Any interest (deposits: allowed; e-money: not allowed; by the way: what about negative interest?) is ruled out as a distinguishing feature in today’s world. For many supervisory authorities, the direct use of payment accounts in interbank payment transactions, e.g. through the direct use of interbank payment instruments such as SDD and SCT, is a criterion for the legal classification as demand deposits or scriptural money. E-money accounts, on the other hand, usually form a closed loop (with the exception of e-money in the form of prepaid credit cards). The use of e-money in interbank payment transactions can only take place via a bridge (de facto: exchange between two types of money through withdrawal from the e-money account and deposit on current account and vice versa). Under the realistic assumption that the decentralised DLT accounts form an island-like parallel circuit connected to the mainland via bridges, a supervisory classification as EMT is obvious and actually mandatory from a systemic perspective.6 The term “tokenised scriptural money” used today would be inherently contradictory, at least for the transitional phase of co-existence. Tokenised (commercial) bank money is not precise either but would fit better. The reinterpretation of the word “token” for decentralised DLT registrations of credit positions can unfortunately no longer be reversed in the crypto world.

What would be the technical and legal difference between a crypto asset that is exempted from MiCAR as a deposit under Art. 2 and an EMT issued by a bank that meets the requirements of MiCAR? Are they not the same product? Same product, same rules? Well, into which regulatory pot do these crypto assets in the form of account based DLT commercial bank money fall? Do the MiCAR requirements for EMT also apply to this product?

Another argument for classifying account-based DLT commercial bank money as EMT is MiCAR’s stated aim that “any definition of ‘e-money tokens’ should be as wide as possible to capture all the types of crypto-assets referencing one single fiat currency” (recital 10).

The answer to the question of classification is perhaps premature as long as the MiCAR is not available in its final version. Until then, there is still time for the banks to clarify this important question, because it is by no means a purely academic question. The classification as EMT would have considerable consequences for the issuing banks based on the current draft version of the MiCAR. Thus, according to Art. 43 (1b) of the MiCAR, several provisions of the EMD2 (Titles I and II) that are only relevant for e-money institutions when issuing traditional e-money (such as capital adequacy requirements) would also apply to credit institutions when issuing EMTs.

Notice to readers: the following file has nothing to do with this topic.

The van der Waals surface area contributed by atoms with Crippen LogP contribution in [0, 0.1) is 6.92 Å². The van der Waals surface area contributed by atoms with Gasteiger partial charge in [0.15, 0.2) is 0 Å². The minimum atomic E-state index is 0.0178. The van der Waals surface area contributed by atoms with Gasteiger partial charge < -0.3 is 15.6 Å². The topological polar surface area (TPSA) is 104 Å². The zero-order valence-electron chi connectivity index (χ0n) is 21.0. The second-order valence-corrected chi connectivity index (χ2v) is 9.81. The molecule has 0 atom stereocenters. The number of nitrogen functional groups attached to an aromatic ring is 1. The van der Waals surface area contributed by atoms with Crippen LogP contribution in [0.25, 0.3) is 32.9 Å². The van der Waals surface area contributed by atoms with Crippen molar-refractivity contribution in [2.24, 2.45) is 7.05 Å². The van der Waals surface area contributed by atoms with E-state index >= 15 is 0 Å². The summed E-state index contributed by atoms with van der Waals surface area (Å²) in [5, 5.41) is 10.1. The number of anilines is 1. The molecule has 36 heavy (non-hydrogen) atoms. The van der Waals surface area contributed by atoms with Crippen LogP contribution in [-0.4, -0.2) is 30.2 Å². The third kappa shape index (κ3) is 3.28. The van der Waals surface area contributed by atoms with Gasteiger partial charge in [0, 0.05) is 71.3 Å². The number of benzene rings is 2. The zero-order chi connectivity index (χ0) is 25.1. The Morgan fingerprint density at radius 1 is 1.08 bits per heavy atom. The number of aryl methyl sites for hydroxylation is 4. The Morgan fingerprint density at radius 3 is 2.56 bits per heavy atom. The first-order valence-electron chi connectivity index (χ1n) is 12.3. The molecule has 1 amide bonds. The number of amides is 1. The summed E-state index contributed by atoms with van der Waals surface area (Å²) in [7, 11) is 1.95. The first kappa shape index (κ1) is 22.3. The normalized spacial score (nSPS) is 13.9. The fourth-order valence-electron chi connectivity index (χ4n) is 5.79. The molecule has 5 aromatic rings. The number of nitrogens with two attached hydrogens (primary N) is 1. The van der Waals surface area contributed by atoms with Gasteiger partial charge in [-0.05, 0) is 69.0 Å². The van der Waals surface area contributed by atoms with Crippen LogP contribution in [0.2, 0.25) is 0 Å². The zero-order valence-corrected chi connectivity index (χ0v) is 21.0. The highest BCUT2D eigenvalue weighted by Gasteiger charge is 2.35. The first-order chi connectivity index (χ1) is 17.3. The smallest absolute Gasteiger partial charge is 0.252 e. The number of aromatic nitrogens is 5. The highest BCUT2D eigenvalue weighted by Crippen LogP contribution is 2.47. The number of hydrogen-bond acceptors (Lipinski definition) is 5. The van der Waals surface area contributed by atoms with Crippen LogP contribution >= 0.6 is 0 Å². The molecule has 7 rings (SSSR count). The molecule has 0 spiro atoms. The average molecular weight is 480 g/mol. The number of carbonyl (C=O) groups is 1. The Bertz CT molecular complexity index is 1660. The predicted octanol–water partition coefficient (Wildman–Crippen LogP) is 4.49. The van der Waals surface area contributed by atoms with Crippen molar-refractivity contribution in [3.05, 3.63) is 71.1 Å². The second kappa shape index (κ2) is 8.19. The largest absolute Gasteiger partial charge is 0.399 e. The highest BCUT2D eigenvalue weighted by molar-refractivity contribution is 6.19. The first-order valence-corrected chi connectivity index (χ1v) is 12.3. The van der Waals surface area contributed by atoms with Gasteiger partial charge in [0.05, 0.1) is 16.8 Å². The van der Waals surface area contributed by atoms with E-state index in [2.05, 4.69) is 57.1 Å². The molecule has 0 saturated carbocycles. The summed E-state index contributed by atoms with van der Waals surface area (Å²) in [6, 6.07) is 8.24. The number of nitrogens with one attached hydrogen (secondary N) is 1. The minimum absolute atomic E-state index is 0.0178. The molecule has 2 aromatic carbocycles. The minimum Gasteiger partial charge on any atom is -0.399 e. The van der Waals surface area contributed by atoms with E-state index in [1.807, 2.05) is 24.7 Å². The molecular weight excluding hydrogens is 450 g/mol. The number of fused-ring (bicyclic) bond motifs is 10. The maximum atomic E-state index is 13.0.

It is noteworthy that in a recently published report, the Deutsche Bundesbank classifies “tokenised commercial bank money” without discussion under “classical forms of money” and not as “crypto-tokens“, suggesting that MiCAR does not apply to this manifestation of scriptural money (book money).7 Are we perhaps engaging in a phantom discussion here?

 

P.S.: If you are also interested in the question under which conditions e-money is to be classified as traditional e-money or as an e-money token (EMT), read our 14-page commentary on MiCAR in the new double issue of the PaySys Report (No. 2-3/2021). 8

 

 

1 https://paytechlaw.com/kryptowerte-fiatgeld-anmerkungen-micar/

2 There is even the question of whether the usual DLT protocols are suitable for genuine digital bearer instruments. See ECB, Report on a digital euro, October 2020, p. 30.

3 David Chaum, Christian Grothoff and Thomas Moser, How to issue a central bank digital currency, SNB Working Papers 3/2021, p. 9

4 IMF Working Paper WP/20/254, Legal aspects of Central Bank Currency: Central Bank and Monetary Law Considerations, November 2020, p. 12.

5 See podcast “PayTechTalk” No. 58 with Christian Walz and Hugo Godschalk:
https://paytechlaw.com/paytechtalk-58-einlagengeschaeft/
The British regulator FCA has recently (18 May 2021) asked e-money issuers to explicitly inform their account holders about the difference between an e-money account and a current account (especially with regard to the different security requirements). For many account holders, the difference is obviously not sufficiently known.

6  The FinTech Council at the Federal Ministry of Finance assumes in its statement “The digital, programmable euro” (01/2020) that it will be classified as e-money. See p. 12-13. At the time of publication of this statement, however, the Commission’s MiCAR draft was not yet available.

7 See Deutsche Bundesbank, Digitales Geld: Optionen für den Zahlungsverkehr, in: Monatsbericht April 2021, p. 69f. and p. 72.

8 https://paysys.de/paysys-report/